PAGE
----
11 alarming charts that show the South African economy is in deep, deep trouble
- The economy is in a very bad place at the moment, with government finances and households stretched to the limit.
- Load shedding is wreaking havoc on growth, and thousands of job cuts look set to worsen the unemployment crisis.
- For more stories, go to Business Insider SA's home page.
Next week, finance minister Tito Mboweni will present the national Budget amid the grimmest economy in a long time.
Judging from recent data, there is a very slim chance that the economy actually grew in the last quarter of 2019, which means that South Africa was in recession in the last half of the year.
And 2020 is off to an unpromising start, with load shedding and the coronavirus extinguishing any hope of stronger growth.
Things are very scary right now in the economy, says Mike Schüssler of Economists.co.za,
Here are some of the biggest concerns:
Government is spending R25 billion more a month than it is getting in
According to a report by Schüssler, government's monthly tax revenue minus its total expenditure has now reached a deficit of R25 billion a month. (This is a smoothed, average rate over 12 months.) State coffers are being drained by constant bailouts of state-owned enterprises like Eskom and SAA, and the weak economy has choked government's tax income.
Gross government debt has now reached 61% of the GDP - from only 24% a couple of years ago. Including the loan guarantees it has provided for debt-stricken SOEs, government debt has now reached 72% - a new record.
This means that government has no money to stimulate the economy, and that higher taxes will probably be announced in next week's Budget - with a further detrimental impact on the economy.
Manufacturing is faltering
Last year, South African factories manufactured less than in 2018 - and things got worse towards the end of the year, data from Statistics SA shows. Manufacturing production in December was almost 6% lower than a year before, with factory output in the vehicle industry down 25% from the previous year.
Land freight is plunging
The value of land freight - a clear indicator of business activity - declined at its deepest rate since March 2009 in the last quarter of 2019, reports Schüssler.
Eskom's ability to generate electricity is at its weakest level in 17 years.
According to a graph compiled by Schüssler, using data from Statistics SA, electricity production has reached its weakest levels in years.
While independent producers are picking up some of the slack, Mineral Resources and Energy Minister Gwede Mantashe has warned that load shedding will remain on the cards for at least the next two years.
Load shedding costs the economy from R1 billion to R5 billion a day, according to various estimates.
The construction industry is severely depressed
The sharp downturn in building plans shows that there is very little property development happening in South Africa.
A new report by the South African Property Owners’ Association (Sapoa) shows that office developments have slowed to the weakest rate since 2006 – it has halved in the last 18 months, with only 247,000 square metres under construction.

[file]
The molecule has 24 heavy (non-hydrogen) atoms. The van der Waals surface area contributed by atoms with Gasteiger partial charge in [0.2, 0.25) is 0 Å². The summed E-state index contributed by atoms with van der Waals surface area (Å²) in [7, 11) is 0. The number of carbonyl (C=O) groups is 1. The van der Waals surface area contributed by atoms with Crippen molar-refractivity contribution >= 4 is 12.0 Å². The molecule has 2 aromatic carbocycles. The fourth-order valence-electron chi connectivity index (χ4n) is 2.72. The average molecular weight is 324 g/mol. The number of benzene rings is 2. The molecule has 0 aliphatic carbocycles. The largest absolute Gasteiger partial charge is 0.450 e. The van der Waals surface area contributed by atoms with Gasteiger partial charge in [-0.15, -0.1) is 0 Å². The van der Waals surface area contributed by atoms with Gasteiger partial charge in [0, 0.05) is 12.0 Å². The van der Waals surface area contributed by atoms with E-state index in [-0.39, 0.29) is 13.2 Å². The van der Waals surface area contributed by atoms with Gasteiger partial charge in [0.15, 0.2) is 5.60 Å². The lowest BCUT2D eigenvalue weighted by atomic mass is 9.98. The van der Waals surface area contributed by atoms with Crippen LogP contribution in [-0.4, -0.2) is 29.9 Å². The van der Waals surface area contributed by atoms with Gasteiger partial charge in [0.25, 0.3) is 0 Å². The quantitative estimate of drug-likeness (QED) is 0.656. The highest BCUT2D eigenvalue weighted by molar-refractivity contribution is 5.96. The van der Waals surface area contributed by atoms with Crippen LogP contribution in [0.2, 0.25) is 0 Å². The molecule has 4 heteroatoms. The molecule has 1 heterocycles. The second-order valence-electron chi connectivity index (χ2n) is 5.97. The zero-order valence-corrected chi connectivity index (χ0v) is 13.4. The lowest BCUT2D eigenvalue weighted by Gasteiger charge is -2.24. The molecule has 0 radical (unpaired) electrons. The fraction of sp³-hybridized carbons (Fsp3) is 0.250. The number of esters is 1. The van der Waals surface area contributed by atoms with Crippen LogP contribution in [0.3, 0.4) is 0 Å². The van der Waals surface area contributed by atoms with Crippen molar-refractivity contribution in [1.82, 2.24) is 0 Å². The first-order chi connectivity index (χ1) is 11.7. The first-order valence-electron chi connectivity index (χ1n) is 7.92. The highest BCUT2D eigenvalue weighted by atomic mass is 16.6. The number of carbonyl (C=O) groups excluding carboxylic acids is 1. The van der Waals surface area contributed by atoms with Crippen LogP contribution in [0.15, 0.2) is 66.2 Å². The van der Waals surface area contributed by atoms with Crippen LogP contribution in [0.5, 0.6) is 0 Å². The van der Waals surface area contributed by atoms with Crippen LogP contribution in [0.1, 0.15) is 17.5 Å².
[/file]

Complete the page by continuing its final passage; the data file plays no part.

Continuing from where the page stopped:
Read: Almost a fifth of offices in Rosebank and in parts of Durban and Tshwane are now standing empty
Almost half of people in the Eastern Cape, Free State and Mpumalanga are now unemployed....
... and the number of unemployed South Africans is now double the entire population of New Zealand
If the number of unemployed people in South Africa were a country, they would be the 88th largest country in the world (out of 235 countries), says independent analyst Johann Biermann.
And the unemployment crisis looks set to get even worse after companies like Telkom, Glencore, Aspen, Samancor, Dion Wired and Sibanye-Stillwater announced deep job cuts in recent weeks.
The coronavirus could hit South Africa hard
According to research by Bloomberg Economics, South Africa will be one of the top ten worst affected countries by the coronavirus. China is South Africa's biggest export market, with almost R180 billion in South African good exported there last year. Nedbank has calculated that a 10% decline in exports from South Africa to China could hit GDP growth by 38 basis points.
But that's not all: the South Africa tourism sector could also be at risk of losing R200 million in foreign currency spending – and 1,000 jobs, due to the impact of the coronavirus on Chinese tourism, according to a new estimate from PricewaterhouseCoopers.
Inflation is heating up - leaving less scope for interest rate cuts
The latest inflation numbers, for January, climbed to the highest level in seven months - due in part to the impact of pricier fuel.
This is still weaker than economists expected, but it may give the SA Reserve Bank pause when it considers whether to lower rates further when it meets again in mid-March. The monetary policy committee is already jittery about the impact of the expected Moody's downgrade on the rand.
Consumers are increasingly relying on short-term loans and credit cards to get by
Unsecured credit (personal loans and credit cards) is growing fast as households are struggling to keep up with rising expenses and weaker incomes.
One of SA's biggest debt counselling groups, DebtBusters, has seen a 50% increase in unsecured lending among high-income earners over the past four year.
Read: Higher-income South Africans have dramatically increased their use of loans, a new report shows
Compiled by Helena Wasserman
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